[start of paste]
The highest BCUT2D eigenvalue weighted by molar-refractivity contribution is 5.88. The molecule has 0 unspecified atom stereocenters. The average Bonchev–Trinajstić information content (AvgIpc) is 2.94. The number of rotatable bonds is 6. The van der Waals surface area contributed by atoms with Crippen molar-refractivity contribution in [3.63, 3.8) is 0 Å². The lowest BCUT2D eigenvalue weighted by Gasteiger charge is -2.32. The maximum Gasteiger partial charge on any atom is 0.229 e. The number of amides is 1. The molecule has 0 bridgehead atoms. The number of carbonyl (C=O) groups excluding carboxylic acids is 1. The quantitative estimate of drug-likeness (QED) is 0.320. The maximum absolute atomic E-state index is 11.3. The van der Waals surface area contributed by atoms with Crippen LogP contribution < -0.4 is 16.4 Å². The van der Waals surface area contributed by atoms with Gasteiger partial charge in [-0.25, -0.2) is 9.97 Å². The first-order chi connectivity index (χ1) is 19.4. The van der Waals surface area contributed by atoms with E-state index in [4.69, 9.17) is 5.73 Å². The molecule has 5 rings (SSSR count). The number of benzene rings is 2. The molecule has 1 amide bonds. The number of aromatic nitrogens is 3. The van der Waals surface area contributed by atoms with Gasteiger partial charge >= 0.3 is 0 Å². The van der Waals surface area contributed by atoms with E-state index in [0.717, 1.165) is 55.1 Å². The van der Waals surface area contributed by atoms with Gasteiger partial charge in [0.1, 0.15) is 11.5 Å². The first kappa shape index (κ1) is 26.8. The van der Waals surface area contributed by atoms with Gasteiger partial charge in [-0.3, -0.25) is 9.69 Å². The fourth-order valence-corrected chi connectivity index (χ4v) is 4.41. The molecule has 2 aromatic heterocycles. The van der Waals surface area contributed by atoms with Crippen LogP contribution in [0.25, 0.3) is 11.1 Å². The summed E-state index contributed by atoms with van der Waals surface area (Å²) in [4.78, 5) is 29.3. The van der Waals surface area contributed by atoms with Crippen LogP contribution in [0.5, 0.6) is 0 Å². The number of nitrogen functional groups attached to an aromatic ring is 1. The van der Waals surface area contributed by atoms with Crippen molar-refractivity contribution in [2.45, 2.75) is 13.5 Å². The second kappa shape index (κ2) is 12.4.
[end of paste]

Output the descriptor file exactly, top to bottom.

The highest BCUT2D eigenvalue weighted by molar-refractivity contribution is 5.88. The molecule has 0 unspecified atom stereocenters. The average Bonchev–Trinajstić information content (AvgIpc) is 2.94. The number of rotatable bonds is 6. The van der Waals surface area contributed by atoms with Crippen molar-refractivity contribution in [3.63, 3.8) is 0 Å². The lowest BCUT2D eigenvalue weighted by Gasteiger charge is -2.32. The maximum Gasteiger partial charge on any atom is 0.229 e. The number of amides is 1. The molecule has 0 bridgehead atoms. The number of carbonyl (C=O) groups excluding carboxylic acids is 1. The quantitative estimate of drug-likeness (QED) is 0.320. The maximum absolute atomic E-state index is 11.3. The van der Waals surface area contributed by atoms with Crippen LogP contribution < -0.4 is 16.4 Å². The van der Waals surface area contributed by atoms with Gasteiger partial charge in [-0.25, -0.2) is 9.97 Å². The first-order chi connectivity index (χ1) is 19.4. The van der Waals surface area contributed by atoms with E-state index in [4.69, 9.17) is 5.73 Å². The molecule has 5 rings (SSSR count). The number of benzene rings is 2. The molecule has 1 amide bonds. The number of aromatic nitrogens is 3. The van der Waals surface area contributed by atoms with Gasteiger partial charge >= 0.3 is 0 Å². The van der Waals surface area contributed by atoms with E-state index in [0.717, 1.165) is 55.1 Å². The van der Waals surface area contributed by atoms with Gasteiger partial charge in [0.1, 0.15) is 11.5 Å². The first kappa shape index (κ1) is 26.8. The van der Waals surface area contributed by atoms with Gasteiger partial charge in [-0.3, -0.25) is 9.69 Å². The fourth-order valence-corrected chi connectivity index (χ4v) is 4.41. The molecule has 2 aromatic heterocycles. The van der Waals surface area contributed by atoms with Crippen LogP contribution in [0.25, 0.3) is 11.1 Å². The summed E-state index contributed by atoms with van der Waals surface area (Å²) in [4.78, 5) is 29.3. The van der Waals surface area contributed by atoms with Crippen LogP contribution in [0.5, 0.6) is 0 Å². The number of nitrogen functional groups attached to an aromatic ring is 1. The van der Waals surface area contributed by atoms with Crippen molar-refractivity contribution in [2.45, 2.75) is 13.5 Å². The second kappa shape index (κ2) is 12.4.